“Some localities have very lengthy and specific lists of prohibited animals; some just have vague undefined phrases such as ‘dangerous animals are not permitted,’” Gaines said. “Most are somewhere in the middle. Some localities, such as the District of Columbia, have a list of permitted animals instead of prohibited animals, and if ferrets are not on that list, they’re illegal.”
Once you’ve determined if a ferret is permitted and how that ferret is defined in your county or state legislature, then you can read the rules and regulations regarding its ownership.
If you’re searching pending legislation, you can use a similar approach to searching sites.
“You can go to state websites,” Maddox said. “They’re different depending on the state. But a lot of them nowadays will include some kind of search mechanism that will allow people to do general searches, such as just putting ‘ferret’ in, and see what bills might be pending.”
To stay current on proposed bills and laws, keep an eye on trends in the federal and state arenas, Moore said. They may affect local rules and regulations. “Ferret owners should know what the general issues are that may be coming up in terms of trends in the country,” she said. “And then that’s a good search to do in your own area, too.”
Doing It The Old-Fashioned Way
Sometimes, a good old-fashioned approach is best. A phone call or e-mail to your local animal control office will yield the most up-to-date information.
“If ferret owners are concerned and want to learn more, there are animal control officers or local animal services, or even local humane societies that might be a good place to get started in terms of answering questions,” Moore said.
Staying in touch with your legislator keeps lines of communication open, too, especially when you have an opinion about pending legislation or want to voice concern about any restrictions, Maddox said.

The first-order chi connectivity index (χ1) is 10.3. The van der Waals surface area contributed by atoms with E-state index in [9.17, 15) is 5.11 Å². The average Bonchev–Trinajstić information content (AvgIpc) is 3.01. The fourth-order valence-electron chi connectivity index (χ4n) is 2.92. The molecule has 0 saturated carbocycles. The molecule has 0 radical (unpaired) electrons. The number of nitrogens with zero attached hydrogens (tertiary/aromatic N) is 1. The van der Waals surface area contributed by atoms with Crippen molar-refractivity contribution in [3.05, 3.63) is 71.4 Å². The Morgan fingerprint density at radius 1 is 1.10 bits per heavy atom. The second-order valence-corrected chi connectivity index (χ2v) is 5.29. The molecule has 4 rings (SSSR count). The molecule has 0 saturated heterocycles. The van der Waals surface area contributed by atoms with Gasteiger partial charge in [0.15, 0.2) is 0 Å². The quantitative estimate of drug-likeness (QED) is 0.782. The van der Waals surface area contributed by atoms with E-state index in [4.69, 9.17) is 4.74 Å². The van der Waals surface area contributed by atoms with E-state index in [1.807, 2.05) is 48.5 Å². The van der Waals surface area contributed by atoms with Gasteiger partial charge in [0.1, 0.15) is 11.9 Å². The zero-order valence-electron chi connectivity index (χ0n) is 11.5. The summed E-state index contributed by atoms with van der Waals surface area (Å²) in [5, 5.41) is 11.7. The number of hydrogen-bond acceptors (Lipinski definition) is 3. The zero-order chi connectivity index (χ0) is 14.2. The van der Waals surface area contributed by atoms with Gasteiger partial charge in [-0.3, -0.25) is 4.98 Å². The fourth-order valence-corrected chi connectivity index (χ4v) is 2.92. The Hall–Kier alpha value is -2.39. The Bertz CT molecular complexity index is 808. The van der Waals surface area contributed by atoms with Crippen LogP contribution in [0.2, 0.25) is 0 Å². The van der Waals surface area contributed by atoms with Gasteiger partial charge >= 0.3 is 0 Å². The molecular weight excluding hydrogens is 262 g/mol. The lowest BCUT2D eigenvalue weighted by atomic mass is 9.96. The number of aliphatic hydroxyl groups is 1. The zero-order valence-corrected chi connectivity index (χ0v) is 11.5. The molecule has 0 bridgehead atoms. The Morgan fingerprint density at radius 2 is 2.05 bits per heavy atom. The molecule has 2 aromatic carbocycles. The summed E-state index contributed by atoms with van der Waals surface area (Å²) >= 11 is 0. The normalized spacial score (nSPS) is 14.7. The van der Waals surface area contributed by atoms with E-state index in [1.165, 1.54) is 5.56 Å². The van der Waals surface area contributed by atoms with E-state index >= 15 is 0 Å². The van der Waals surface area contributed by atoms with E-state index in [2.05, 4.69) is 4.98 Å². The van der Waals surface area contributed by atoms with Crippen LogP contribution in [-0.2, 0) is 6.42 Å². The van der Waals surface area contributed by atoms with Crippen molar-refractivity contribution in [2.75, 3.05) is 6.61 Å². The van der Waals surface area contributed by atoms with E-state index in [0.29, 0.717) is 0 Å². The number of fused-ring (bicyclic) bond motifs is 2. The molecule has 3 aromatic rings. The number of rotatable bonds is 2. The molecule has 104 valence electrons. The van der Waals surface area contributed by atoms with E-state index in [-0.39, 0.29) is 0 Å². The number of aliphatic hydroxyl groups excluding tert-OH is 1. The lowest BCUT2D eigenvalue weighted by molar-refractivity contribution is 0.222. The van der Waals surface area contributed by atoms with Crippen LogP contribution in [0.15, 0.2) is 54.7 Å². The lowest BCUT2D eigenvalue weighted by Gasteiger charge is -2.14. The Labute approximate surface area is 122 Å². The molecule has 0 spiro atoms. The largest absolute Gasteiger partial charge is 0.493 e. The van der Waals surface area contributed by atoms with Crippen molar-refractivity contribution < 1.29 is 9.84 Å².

“You can establish a relationship with your legislator, and that’s always a good thing to do just as a matter of course, because if you do have an issue that comes up, you want to make sure you have someone you can talk to about it,” Maddox said. “We encourage ferret owners to get to know the people representing their district. Give them a phone call, or if you have an opportunity, stop by their legislative office and introduce yourself.”
Because laws can change quickly and, many times, websites are not updated in a timely way, check your municipality’s website, and then make a phone call, Gaines said.
“Very few localities update their web-based ordinances immediately,” Gaines said. “So the very best thing to do is to find out what organization or agency has jurisdiction over animal control in the particular locality, and contact them directly. They may tell you, for example, that until very recently, ferrets, hedgehogs and sugar gliders were illegal, but they took ferrets off the list just last month. You won’t see that on the web.”
Wendy Bedwell-Wilson writes about pet topics from her home in Oregon.